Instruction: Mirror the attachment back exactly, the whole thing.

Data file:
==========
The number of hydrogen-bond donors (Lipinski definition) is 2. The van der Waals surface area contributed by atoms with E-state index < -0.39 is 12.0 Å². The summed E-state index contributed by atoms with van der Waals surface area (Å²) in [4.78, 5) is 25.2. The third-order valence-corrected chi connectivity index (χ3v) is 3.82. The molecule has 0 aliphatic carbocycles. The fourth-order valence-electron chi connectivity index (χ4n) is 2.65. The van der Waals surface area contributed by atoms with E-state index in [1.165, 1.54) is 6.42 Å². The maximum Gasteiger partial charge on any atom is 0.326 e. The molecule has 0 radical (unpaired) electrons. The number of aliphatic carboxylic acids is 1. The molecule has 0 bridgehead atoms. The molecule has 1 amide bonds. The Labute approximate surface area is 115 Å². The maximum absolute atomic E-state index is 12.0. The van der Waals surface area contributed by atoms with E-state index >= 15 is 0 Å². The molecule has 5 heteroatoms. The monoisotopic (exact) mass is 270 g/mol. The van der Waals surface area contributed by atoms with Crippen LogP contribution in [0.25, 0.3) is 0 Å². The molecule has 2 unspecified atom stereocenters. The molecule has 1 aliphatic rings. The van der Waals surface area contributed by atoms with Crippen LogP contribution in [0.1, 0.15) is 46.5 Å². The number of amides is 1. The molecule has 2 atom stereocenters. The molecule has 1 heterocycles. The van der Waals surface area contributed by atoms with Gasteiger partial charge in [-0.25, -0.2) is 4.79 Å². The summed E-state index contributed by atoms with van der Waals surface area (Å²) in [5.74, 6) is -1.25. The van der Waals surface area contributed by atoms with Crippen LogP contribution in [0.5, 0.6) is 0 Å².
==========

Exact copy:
The number of hydrogen-bond donors (Lipinski definition) is 2. The van der Waals surface area contributed by atoms with E-state index < -0.39 is 12.0 Å². The summed E-state index contributed by atoms with van der Waals surface area (Å²) in [4.78, 5) is 25.2. The third-order valence-corrected chi connectivity index (χ3v) is 3.82. The molecule has 0 aliphatic carbocycles. The fourth-order valence-electron chi connectivity index (χ4n) is 2.65. The van der Waals surface area contributed by atoms with E-state index in [1.165, 1.54) is 6.42 Å². The maximum Gasteiger partial charge on any atom is 0.326 e. The molecule has 0 radical (unpaired) electrons. The number of aliphatic carboxylic acids is 1. The molecule has 0 bridgehead atoms. The molecule has 1 amide bonds. The Labute approximate surface area is 115 Å². The maximum absolute atomic E-state index is 12.0. The van der Waals surface area contributed by atoms with E-state index >= 15 is 0 Å². The molecule has 5 heteroatoms. The monoisotopic (exact) mass is 270 g/mol. The van der Waals surface area contributed by atoms with Crippen LogP contribution in [0.25, 0.3) is 0 Å². The molecule has 2 unspecified atom stereocenters. The molecule has 1 aliphatic rings. The van der Waals surface area contributed by atoms with Crippen LogP contribution in [0.1, 0.15) is 46.5 Å². The number of amides is 1. The molecule has 2 atom stereocenters. The molecule has 1 heterocycles. The van der Waals surface area contributed by atoms with Gasteiger partial charge in [-0.25, -0.2) is 4.79 Å². The summed E-state index contributed by atoms with van der Waals surface area (Å²) in [5.74, 6) is -1.25. The van der Waals surface area contributed by atoms with Crippen LogP contribution in [0.5, 0.6) is 0 Å².